When speaking about process mapping and analysis techniques, you are practically talking about almost all of the most important issues of process management or BPM.
See also: What is human-centric BPM?
Therefore, before presenting some of the most utilized process mapping and analysis techniques, it is important to remember the goal of BPM. In short, a BPM project should add value to business, i.e. its chain of activities should give the end customer a product that fits their needs so that they are willing to pay an amount for it that covers the expense of producing it.
As you can see, it is easy to understand the proper use of BPM. Using the correct process mapping and analysis techniques aims to ensure the sustainability of an organization to seek high performance and profitability.
In this context, various aspects of the value chain should be analyzed to achieve improvement. We’ll address four of the most important of them and then present the techniques that can aid improvement.
Remember that a BPM system in addition to process design allows for fast and efficient communication with transparency and control through intuitive management dashboards, helping considerably in this process.
Using Process Mapping and Analysis Techniques: 4 Key Points
The intent here is to draw attention to the fact that the techniques should be used to identify, among many other things, these 4 key elements:
- Bottlenecks: points where tasks accumulate and the process flow is slowed. These should be analyzed and the problem solved. Read more about bottlenecks…
- Points of contact with the customer: should always be fully satisfying experiences. Monitor them, as these are the times when the customer “judges” the company.
- Determine the value-adding activities: these should be improved the most. Those that do not add value should be stopped.
- The interaction between systems: The so-called “Handoffs” are the times when information passes from one system to another, often by human action, and should be structured so that the information passed from one to another remains reliable.
Learn more: The 7 Principles of process design
To better understand how to map processes, have a look at these posts:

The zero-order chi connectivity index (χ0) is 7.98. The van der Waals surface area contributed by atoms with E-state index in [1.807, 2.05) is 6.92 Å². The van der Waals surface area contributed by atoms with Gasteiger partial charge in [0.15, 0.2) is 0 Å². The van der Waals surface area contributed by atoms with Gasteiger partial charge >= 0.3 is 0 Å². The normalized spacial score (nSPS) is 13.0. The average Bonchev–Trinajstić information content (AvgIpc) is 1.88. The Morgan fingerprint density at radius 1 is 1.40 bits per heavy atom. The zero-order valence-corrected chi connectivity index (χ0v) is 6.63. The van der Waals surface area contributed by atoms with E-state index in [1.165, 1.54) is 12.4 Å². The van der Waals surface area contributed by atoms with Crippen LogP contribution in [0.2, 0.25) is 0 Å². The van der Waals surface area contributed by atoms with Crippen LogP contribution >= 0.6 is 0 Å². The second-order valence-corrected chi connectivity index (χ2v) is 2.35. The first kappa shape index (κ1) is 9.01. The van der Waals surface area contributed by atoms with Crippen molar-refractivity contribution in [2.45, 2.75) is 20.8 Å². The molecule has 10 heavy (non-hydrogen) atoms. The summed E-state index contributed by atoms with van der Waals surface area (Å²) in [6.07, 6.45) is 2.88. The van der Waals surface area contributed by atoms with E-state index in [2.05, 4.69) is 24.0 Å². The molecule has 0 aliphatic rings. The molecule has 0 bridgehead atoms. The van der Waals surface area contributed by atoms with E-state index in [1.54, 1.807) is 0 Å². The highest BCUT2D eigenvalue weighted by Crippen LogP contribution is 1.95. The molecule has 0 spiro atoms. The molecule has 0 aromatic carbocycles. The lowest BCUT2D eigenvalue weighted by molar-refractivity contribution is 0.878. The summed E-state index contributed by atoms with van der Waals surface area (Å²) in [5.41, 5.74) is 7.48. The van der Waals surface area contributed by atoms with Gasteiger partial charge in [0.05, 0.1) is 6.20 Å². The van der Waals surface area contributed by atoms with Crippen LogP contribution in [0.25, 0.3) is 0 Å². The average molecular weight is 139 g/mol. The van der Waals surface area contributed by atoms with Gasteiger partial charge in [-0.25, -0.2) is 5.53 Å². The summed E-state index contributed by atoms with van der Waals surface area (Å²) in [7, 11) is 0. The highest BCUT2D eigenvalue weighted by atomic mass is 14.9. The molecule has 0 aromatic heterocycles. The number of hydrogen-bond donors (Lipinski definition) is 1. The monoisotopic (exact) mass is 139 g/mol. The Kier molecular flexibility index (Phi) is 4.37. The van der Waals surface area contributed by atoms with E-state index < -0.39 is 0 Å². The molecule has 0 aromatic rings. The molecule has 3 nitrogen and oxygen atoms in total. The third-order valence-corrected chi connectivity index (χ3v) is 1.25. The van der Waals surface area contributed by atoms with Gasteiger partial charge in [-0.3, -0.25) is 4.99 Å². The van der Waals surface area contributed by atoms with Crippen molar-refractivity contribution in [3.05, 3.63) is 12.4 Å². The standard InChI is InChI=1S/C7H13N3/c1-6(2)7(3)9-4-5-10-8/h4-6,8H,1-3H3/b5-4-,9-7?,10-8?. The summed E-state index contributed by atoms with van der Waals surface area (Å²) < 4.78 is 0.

3 Process Mapping and Analysis Techniques
1. The 5W1H Technique
One of the techniques commonly used to analyze processes is called 5W1H, called this due to its keywords: What, Where, Who, When, Why and How (5 W’s and 1 H).
The technique is to answer a questionnaire using questions starting with these words, in an attempt to find out a lot about the process. Let’s have a look at a possible list of 20 questions:
- What are the inputs to the process?
- What are the outputs?
- What are the objectives?
- What technology is used?
- Where is the process executed?
- Where is the product finalized?
- Where is the product sold?
- Who are the customers of the process?
- Who are the suppliers of the process?
- Who performs the procedure?
- When does the process start?
- When does it end?
- When is it evaluated?
- When does each sub-process begin and end?
- Why is the process there?
- Why is it made the current way?
- How is the process planned?
- How is the process executed?
- How is the process evaluated?
- How is the process controlled?
These are just some possible questions. Depending on the process specifications, they can be expanded and modified.
OK, so you understand the process and have detected some points of interest (bottlenecks, interactions, critical activities that add value, points of contact with customers, etc.), you must decide which to attack first, see the following techniques for a way to decide.
2. The GUT Matrix Technique
A very practical and intuitive technique, the GUT matrix is used to set the priority in which the problems encountered should be treated.
GUT stands for:
- Gravity: the degree of damage if nothing is done
- Urgency: what will happen if nothing is done immediately?
- Trend: What’s the worst that could happen by postponing the solution
Establish 1-5 notes on each criterion for each process or activity to be improved. Analyze the notes to find out where to start!
3. BASICS Matrix Technique
Similarly to the previous approach, but going into more detail, this approach allows a refinement of your solutions prioritization analysis (GUT) and looks for an order of priorities that maximizes the value of customers’ needs.
Each letter of the word BASICS has a meaning:
- Benefit to the organization
- Satisfied internal client
- Investment required
- Customer satisfaction
- Simple operability
For each item, you must assign a score from 1 to 5. When you add them up, you will know what their priority is so that you can put together an improvement plan for the process.
Here’s what to analyze in every aspect:
1. The benefit to the organization:
Solving this problem can bring cost savings, increased production or reduced errors and defects.
The number of employees who will benefit from the solution.
3. Satisfied internal customer:
The level of satisfaction that will be perceived by employees using the solution of this problem.
4. Investment required:
What is the value of resources that you need to devote to the improvement of this process?
5. Client satisfaction:
What will be the effect on the external customer?
6. Simple operability:
What are the practical difficulties going to be for the improvement project? Analyze factors such as the resistance to change, socio-cultural aspects, important technology, implementation simplicity and ease of use, for example.
As you can see, these are just some of the process mapping and analysis techniques; there are many others. As well as these ideas, a good business process mapping software can also assist in this work.